Here’s the situation.
On the one hand, as Ynet.com reports:
In 2012, then Qatari Emir Hamad bin Khalifa Al Thani became the first head of state to visit Gaza since Hamas seized power there in a bloody 2007 battle with Fatah. Al Thani, who was driven around Gaza by the Hamas prime minister Ismail Haniyeh, pledged some $400 million to the strip. His son, the British-educated Tamim bin Hamad Al Thani, took over as emir following his father’s abdication last year, and is known to look on Hamas just as favorably.
Last week, former [Israeli] president Shimon Peres slammed Qatar as “the world’s largest funder of terror,” stating that it should not provide money that is used for rockets and tunnels meant to kill civilians, and if it wants to help, it should build, “but should not be allowed to destroy.”
Hamas’s political leader Khaled Mashal currently makes his headquarters in a luxury hotel in the Qatari capital of Doha.
On the other hand:
Just a few miles from Mashal’s hotel suite is Al Udeid Air Base. According to MilitaryBases.com:
It is home to the headquarters of United States Central Command (USCC) and United State Air Force Central Command (USAFCC). The Al Udeid Air Base Qatar is also a home to the 379th Air Expeditionary Wing of the USAF and to the No. 83 Expeditionary Air Group RAF.
The US presence at the base (officially owned by the Qatari air force) dates from the 1990s and as of 2010 there were 10,000 American personnel stationed there.
I don’t know much about military affairs, but I would guess that this is not the sort of arrangement that the US would be eager to toss away. For one thing, Al Udeid is one of the closest American air bases to Iran, although the Qataris say they won’t allow an attack from there.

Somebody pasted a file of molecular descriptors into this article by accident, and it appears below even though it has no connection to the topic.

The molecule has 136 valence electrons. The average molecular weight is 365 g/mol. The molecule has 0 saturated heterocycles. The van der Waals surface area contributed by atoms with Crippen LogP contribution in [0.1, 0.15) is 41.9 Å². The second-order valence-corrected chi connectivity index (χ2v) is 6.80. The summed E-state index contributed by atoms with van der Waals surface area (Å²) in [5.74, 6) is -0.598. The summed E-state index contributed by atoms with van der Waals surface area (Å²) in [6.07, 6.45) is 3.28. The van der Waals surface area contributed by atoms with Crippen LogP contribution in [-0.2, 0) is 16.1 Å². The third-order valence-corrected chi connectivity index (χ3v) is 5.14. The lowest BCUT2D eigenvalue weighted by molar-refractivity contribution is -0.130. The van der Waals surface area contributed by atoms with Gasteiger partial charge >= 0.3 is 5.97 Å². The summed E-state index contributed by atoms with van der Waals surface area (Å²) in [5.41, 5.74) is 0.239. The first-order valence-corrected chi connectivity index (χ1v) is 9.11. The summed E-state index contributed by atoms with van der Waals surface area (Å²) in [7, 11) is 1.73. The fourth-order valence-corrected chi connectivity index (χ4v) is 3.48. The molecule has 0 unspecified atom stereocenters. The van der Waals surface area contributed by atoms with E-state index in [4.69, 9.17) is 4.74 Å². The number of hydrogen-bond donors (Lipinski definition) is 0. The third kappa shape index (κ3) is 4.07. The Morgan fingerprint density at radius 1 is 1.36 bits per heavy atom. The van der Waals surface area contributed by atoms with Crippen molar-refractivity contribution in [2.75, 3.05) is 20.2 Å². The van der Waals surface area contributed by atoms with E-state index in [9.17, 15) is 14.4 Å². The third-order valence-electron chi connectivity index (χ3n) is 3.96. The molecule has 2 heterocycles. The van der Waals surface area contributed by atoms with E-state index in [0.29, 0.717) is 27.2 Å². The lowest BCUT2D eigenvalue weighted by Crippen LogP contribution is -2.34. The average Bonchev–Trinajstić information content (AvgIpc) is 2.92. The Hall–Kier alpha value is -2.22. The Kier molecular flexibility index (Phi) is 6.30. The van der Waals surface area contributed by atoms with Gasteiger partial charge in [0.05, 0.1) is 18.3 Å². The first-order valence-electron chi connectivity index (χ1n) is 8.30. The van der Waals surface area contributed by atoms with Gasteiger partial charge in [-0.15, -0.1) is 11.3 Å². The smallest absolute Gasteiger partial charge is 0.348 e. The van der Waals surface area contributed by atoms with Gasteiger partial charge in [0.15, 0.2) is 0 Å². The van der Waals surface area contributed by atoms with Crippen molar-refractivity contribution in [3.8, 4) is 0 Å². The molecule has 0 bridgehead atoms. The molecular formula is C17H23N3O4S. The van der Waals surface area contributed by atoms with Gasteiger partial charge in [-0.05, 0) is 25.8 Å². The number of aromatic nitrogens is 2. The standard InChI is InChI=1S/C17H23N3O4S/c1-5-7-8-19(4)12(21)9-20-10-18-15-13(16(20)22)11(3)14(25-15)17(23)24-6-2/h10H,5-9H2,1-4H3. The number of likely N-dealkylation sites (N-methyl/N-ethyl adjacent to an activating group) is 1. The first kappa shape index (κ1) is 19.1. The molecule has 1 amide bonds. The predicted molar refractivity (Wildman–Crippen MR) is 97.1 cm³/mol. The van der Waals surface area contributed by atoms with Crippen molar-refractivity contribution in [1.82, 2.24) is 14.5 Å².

Apparently neither the Qatari regime nor Hamas is much bothered by these anomalies. Should we be?
Further, Ynet.com reports:
The Qatar Investment Authority (QIA) is the one of the most ambitious and fast-growing in the world. Over the years, it has moved in on many well-known companies and landmarks, including many of Britain’s most iconic ones.
According to Bloomberg, the QIA, which already owns over $100 billion worth of assets, said it’s prepared to increase investments in the UK, after claiming shares of and buying out major companies such as supermarket giant Sainsbury’s, the exclusive Harrods department store and leading bank Barclays Plc, among others.
Ahmad Al-Sayed, chief executive officer of the Qatari wealth fund, told Bloomberg that the QIA has its eye on Britain as a major investment opportunity, as it has “great systems, great regulations.”
He also told Bloomberg that since its purchase of Harrods in 2010, the QIA has invested approximately $413 million in the business, gaining major revenue.
Additionally, Qatar has shares in a number of oil companies, such as Total SA, as well as Volkswagen, Porsche Automobil Holding SE, and Glencore plc. Meanwhile, the Qatar Foundation for Education, Science and Community Development is the sponsor of FC Barcelona, and the QIA owns Paris Saint-Germain.
Qatar also has a strong history of buying US-made weaponry. Business Insider reported last week that the country has recently bought $11 billion worth of Patriot missile batteries and Apache attack helicopters.
So by shopping at Sainbury’s or Harrods, banking at Barclays, buying a Volkswagen or a Porsche, you may be indirectly helping Hamas fight Israel. Sorry. (And yes, I realize nobody’s shopping or banking can be completely guilt-free.)